I haven’t found the right people yet. When I first started playing guitar, I wanted to record.  I went to the studio and realized they weren’t really interested in me, or what I had to say. So I taught myself the program they were using and did it myself. I believe anything I put time into I can learn, and I believe the same of every single person. I think it’s commitment and a way of thinking that truly allows you to grasp and learn anything you really want to learn.

 

Acting is very important to you. How has acting influenced your music?

I became pretty infatuated with acting when I played my first show in High School, and pursued it further in University culminating in a Degree in Performance. Acting is about affecting people with a minimal amount of “stuff”. Part of the process is exploring presence in a performance. How when you step into a room you affect your surroundings. I discovered that you can train presence – it’s about being honest, truthful. It is about baring your soul. That eventually lead to form my core beliefs, which are never to judge a person, to explore everything worth exploring, and to always question and learn.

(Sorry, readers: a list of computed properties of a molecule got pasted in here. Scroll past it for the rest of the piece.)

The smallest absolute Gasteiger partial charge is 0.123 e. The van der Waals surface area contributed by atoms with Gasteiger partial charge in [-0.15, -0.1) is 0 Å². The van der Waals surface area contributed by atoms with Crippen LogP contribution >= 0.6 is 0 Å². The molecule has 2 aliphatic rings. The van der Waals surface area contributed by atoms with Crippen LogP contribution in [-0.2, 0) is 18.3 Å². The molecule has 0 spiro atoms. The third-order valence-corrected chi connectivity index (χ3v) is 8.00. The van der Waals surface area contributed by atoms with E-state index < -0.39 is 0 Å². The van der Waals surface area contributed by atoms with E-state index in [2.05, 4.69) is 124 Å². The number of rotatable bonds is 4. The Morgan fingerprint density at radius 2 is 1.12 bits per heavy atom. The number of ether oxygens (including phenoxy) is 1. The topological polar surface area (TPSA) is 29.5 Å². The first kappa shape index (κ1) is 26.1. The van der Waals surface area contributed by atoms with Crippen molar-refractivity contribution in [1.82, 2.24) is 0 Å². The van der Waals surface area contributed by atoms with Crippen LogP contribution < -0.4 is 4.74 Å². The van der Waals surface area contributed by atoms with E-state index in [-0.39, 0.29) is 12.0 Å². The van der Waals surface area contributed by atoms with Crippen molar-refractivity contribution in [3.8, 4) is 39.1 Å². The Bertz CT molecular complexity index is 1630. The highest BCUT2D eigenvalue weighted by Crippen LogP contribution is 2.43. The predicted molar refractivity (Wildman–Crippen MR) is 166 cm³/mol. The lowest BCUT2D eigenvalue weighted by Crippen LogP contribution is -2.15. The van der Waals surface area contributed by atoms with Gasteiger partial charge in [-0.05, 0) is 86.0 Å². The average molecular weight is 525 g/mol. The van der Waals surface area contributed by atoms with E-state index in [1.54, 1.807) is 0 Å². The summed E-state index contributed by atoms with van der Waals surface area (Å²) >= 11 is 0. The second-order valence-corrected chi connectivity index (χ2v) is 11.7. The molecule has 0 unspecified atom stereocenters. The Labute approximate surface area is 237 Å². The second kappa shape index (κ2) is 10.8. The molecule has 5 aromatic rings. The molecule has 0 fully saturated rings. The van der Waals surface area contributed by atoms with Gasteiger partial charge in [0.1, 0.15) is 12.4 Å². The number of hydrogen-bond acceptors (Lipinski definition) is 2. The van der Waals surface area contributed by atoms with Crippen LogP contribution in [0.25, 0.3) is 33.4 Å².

“Failure helps you learn more about yourself.”

 

 

How does modeling fit into your core beliefs?

When I started I thought Dolce + Gabbana was a perfume only – I came from nothing, I didn’t give a shit.  I wasn’t interested in being defined by my outward appearance, so I didn’t try very hard in that respect. After a little while, and a bit of learning, I discovered a real love for working with photographers who truly were trying to create moments. When I get on set and I am modeling – it is the discovery of things that I can do. The clothes are like a costume, and the photographer captures those moments of being.

 

So what are your moments of failure?

I write stuff every day where I can’t get the melody or write lyrics and I think I’m fucking crappy. I’m so shit, blah blah blah. I have watched incredible and successful people on Ted Talks and read interviews where they say they feel like that too. So I work on my skills, explore myself and the world, write 100 songs, write 1000 songs – surely if I am authentic one of them is going to be truly great.

 

Who are your biggest musical influences?

Most definitely Radiohead, Frank Sinatra, and Dave Grohl/Foo Fighters in amongst a large variety of stuff including musical theatre and even some classical songs. I find that the one thing the majority of music that affects me has in common is a way of leading you along a path without really having to force yourself along it. You get moved by it, the way the music is played, the way it is sung, where it comes from. Anyone who achieves this, whether through absolute skill or raw expression, inspires me beyond belief.